Q: What is the Fair Labor Standards Act (FLSA) rule for worker classification?
Learn how the FLSA rule for worker classification works and what the implications are for companies.
On January 7, 2021, the U.S. Department of Labor (DOL) published a final rule under the Fair Labor Standards Act (FLSA) regarding whether a worker should be classified as an employee or an independent contractor. The rule is intended to bring clarity to the classification standards and was also in part a response to laws such as California’s AB5. The rule is in effect as of March 8, 2021.
We power the liquid workforce.
The U.S. Secretary of Labor, Eugene Scalia, issued a statement that said: “Sharpening the test to determine who is an independent contractor under the Fair Labor Standards Act makes it easier to identify employees covered by the Act, while recognizing and respecting the entrepreneurial spirit of workers who choose to pursue the freedom associated with being an independent contractor.”
Economic Reality Test for the Fair Labor Standards Act (FLSA)
The new rule under the FLSA reaffirms an “economic reality” test to determine “whether an individual is in business for him or herself (independent contractor) or is economically dependent on a potential employer for work (FLSA employee).”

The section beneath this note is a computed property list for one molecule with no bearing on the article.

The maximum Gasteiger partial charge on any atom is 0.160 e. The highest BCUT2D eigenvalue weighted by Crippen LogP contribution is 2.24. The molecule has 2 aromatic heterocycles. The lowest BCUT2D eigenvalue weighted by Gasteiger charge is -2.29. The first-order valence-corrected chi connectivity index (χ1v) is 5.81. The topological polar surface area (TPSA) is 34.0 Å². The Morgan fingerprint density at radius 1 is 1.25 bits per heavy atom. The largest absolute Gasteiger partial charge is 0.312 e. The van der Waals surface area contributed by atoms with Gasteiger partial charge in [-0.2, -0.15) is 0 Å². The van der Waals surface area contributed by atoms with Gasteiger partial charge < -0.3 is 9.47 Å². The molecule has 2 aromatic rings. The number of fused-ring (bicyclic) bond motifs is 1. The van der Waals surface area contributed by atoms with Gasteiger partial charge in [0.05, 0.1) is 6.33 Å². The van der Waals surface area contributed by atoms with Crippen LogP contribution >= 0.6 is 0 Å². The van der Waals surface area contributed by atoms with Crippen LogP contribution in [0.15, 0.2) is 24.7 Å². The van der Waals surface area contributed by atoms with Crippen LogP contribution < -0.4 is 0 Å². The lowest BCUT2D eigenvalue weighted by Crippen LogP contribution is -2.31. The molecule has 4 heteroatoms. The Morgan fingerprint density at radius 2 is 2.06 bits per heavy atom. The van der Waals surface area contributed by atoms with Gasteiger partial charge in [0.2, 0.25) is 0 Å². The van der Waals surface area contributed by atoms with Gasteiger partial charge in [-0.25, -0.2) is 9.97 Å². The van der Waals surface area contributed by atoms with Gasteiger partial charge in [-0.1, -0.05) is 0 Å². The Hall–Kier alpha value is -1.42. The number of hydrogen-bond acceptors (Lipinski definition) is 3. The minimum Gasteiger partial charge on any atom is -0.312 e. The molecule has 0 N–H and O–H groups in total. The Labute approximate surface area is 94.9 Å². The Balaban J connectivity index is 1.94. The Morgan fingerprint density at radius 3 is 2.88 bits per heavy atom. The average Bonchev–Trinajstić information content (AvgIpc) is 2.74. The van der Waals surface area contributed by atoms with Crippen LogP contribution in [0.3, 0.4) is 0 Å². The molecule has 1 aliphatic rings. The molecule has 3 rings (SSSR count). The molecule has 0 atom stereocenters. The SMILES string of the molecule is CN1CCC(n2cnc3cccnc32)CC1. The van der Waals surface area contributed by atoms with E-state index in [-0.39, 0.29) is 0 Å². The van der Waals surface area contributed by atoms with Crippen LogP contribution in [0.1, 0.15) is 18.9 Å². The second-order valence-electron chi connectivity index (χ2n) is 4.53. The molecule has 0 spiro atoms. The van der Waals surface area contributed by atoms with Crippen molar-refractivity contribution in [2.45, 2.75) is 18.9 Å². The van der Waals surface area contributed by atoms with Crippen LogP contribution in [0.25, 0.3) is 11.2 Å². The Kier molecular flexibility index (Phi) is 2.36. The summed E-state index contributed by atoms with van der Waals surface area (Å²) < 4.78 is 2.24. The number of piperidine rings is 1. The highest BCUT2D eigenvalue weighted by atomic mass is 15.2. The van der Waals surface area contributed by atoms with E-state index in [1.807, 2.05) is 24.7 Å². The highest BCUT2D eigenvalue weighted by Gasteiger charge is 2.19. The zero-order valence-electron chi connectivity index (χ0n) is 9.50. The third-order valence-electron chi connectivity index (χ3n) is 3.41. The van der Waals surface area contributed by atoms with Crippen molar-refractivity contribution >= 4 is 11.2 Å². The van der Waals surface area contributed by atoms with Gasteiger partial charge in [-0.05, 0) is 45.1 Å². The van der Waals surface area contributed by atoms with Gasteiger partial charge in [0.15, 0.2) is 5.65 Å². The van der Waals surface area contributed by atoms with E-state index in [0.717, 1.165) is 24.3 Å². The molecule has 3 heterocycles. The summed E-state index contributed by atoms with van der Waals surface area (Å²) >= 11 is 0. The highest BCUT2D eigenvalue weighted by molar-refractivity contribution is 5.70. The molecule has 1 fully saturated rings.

Core Factors for the FLSA Rule
There are two “core factors” that are the primary determinants of whether workers are economically dependent on someone else’s business or in business for themselves. These two factors are:
- Nature and degree of control over the work performed
- Opportunity for profit or loss by the worker based on initiative and / or investment
Secondary Factors for the FLSA Rule
There are also 3 secondary factors that may be considered in worker classification analysis, particularly if the 2 core factors don’t yield the same conclusion regarding classification.
- Amount of skill required for the work
- Degree of the permanence of the working relationship between the worker and the potential employer
- Whether the work is part of an integrated unit of production
Implications of the Fair Labor Standards Act (FLSA) Rule
At this time, it’s unclear how the FLSA rule may be impacted either in terms of applicability or longevity under the Biden administration. For example, the Biden administration may choose to pause or rescind the rule.
The rule only applies to the DOL’s interpretation of the FLSA’s independent contractor classification and per the DOL “is not binding” on state governments. This means that relevant state and local laws for worker classification, such as California’s AB5 or New York City’s FIFA, still apply.
Ready to pay your contractors while staying compliant with freelancer reguations? Try Liquid today.
Updated: January 28, 2021
Quick note: This is not to be taken as tax advice or legal advice or payroll advice. Since tax rules and laws change over time and can vary by location and industry, consult a CPA / tax advisor and/or attorney for specific guidance.